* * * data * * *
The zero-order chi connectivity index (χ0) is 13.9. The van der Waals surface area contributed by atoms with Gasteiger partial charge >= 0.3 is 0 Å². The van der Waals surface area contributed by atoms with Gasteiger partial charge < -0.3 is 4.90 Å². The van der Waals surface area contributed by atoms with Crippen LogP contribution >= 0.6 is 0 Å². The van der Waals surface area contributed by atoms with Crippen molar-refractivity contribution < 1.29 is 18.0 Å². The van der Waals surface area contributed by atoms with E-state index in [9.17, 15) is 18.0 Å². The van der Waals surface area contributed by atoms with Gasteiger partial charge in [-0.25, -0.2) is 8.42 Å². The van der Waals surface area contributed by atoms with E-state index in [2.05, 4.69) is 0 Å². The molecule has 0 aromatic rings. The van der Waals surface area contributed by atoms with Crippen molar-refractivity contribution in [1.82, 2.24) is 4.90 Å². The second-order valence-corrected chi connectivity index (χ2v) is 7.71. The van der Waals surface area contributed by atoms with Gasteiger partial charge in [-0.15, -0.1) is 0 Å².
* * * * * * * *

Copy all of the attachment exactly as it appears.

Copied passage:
The zero-order chi connectivity index (χ0) is 13.9. The van der Waals surface area contributed by atoms with Gasteiger partial charge >= 0.3 is 0 Å². The van der Waals surface area contributed by atoms with Gasteiger partial charge < -0.3 is 4.90 Å². The van der Waals surface area contributed by atoms with Crippen LogP contribution >= 0.6 is 0 Å². The van der Waals surface area contributed by atoms with Crippen molar-refractivity contribution < 1.29 is 18.0 Å². The van der Waals surface area contributed by atoms with E-state index in [9.17, 15) is 18.0 Å². The van der Waals surface area contributed by atoms with Gasteiger partial charge in [-0.25, -0.2) is 8.42 Å². The van der Waals surface area contributed by atoms with E-state index in [2.05, 4.69) is 0 Å². The molecule has 0 aromatic rings. The van der Waals surface area contributed by atoms with Crippen molar-refractivity contribution in [1.82, 2.24) is 4.90 Å². The second-order valence-corrected chi connectivity index (χ2v) is 7.71. The van der Waals surface area contributed by atoms with Gasteiger partial charge in [-0.15, -0.1) is 0 Å².